Inside Target's Pre-Holiday Disaster
It's one of the most important weeks of the year for retailers, as they prepare to kick off the Thanksgiving holiday season on Thursday night. This year, the Internet is expected to be the No. 1 shopping destination for consumers, according to Deloitte's 2013 holiday survey. However, that could spell disaster for Target .
While other brick-and-mortars such as Wal-Mart and Best Buy aim to make it faster and easier for guests to shop on their respective websites, Target may have destroyed its best chance at attracting online customers this season. Consumers all over the country took to the Twitter feeds on Monday to protest Target's new Web design.
A side-by-side comparison of chaos
The discount chain launched a redesigned e-commerce site last week that more closely resembles the cluttered splash page of top rival Walmart.com. Perhaps Target was trying to channel the pandemonium that so often accompanies Black Friday.
Screen shot of Walmart.com.
Screen shot of Target.com.
Whatever the company's reasoning for its redesign, Target now faces losing online holiday shoppers to rival sites including BestBuy.com. With a clean layout, Best Buy's website makes it easy for visitors to find special Black Friday deals on the products they need. Target's new website, on the other hand, is even confusing for seasoned Target.com shoppers such as myself. Here's what other consumers had to say about Target's new site:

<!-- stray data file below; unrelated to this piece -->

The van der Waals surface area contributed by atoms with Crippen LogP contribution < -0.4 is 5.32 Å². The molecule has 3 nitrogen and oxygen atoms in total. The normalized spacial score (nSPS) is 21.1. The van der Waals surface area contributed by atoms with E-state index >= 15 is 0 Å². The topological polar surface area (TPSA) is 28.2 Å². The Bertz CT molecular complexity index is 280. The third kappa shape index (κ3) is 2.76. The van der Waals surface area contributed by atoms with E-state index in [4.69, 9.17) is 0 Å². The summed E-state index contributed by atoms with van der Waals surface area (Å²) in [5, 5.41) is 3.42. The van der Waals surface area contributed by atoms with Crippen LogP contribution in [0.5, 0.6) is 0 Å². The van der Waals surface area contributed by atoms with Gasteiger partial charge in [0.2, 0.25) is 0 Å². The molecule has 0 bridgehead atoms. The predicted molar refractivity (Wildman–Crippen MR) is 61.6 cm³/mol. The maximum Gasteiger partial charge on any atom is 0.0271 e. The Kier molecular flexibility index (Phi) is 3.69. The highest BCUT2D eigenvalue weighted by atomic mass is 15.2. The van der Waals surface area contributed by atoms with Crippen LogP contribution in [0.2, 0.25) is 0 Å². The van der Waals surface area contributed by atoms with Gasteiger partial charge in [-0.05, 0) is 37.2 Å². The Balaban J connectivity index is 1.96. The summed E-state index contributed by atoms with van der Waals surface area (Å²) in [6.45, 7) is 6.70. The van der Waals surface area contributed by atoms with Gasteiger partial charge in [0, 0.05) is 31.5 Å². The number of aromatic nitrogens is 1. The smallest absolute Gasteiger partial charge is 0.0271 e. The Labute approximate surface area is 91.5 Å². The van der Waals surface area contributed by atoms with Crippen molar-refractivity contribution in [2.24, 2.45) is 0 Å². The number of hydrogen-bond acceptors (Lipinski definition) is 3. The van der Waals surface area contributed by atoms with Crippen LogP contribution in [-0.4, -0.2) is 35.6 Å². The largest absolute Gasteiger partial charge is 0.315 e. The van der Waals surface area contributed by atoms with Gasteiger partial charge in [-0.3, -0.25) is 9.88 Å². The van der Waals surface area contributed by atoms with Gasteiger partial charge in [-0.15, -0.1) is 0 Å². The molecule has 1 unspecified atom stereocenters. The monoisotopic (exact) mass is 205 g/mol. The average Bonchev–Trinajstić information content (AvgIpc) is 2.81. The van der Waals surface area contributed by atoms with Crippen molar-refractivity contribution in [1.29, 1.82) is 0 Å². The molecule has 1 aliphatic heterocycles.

The timing of Target's e-commerce flop couldn't be worse. Consumers in the United States will spend $78.7 billion online in November and December this year, up 15% from 2012, according to Forrester Research. Internet shoppers are also slated to spend more than ever this year. Forrester estimates that 167 million people will shop online during the holiday season, spending an average of $472 apiece. Unfortunately, if consumers aren't happy with Target.com, they will shop elsewhere online.
If it ain't broken...
Target's old website was a big hit with online shoppers. In fact, three months ago Target told The Wall Street Journal that its digital sales were growing by double-digit percentages. However, that could change if Target isn't able to recover from the recent backlash over its new website in time for the holidays. Unhappy shoppers will get a chance to tell Target exactly how they feel about its recent misstep, when the company's executive VP and chief marketing officer, Jeff Jones, hosts a live Twitter chat starting at 10 p.m. on Thursday. But for now, it looks like Target has the most to lose heading into the holidays.
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The article Inside Target's Pre-Holiday Disaster originally appeared on Fool.com.
Fool contributor Tamara Rutter owns shares of Target. The Motley Fool has no position in any of the stocks mentioned. Try any of our Foolish newsletter services free for 30 days. We Fools may not all hold the same opinions, but we all believe that considering a diverse range of insights makes us better investors. The Motley Fool has a disclosure policy.
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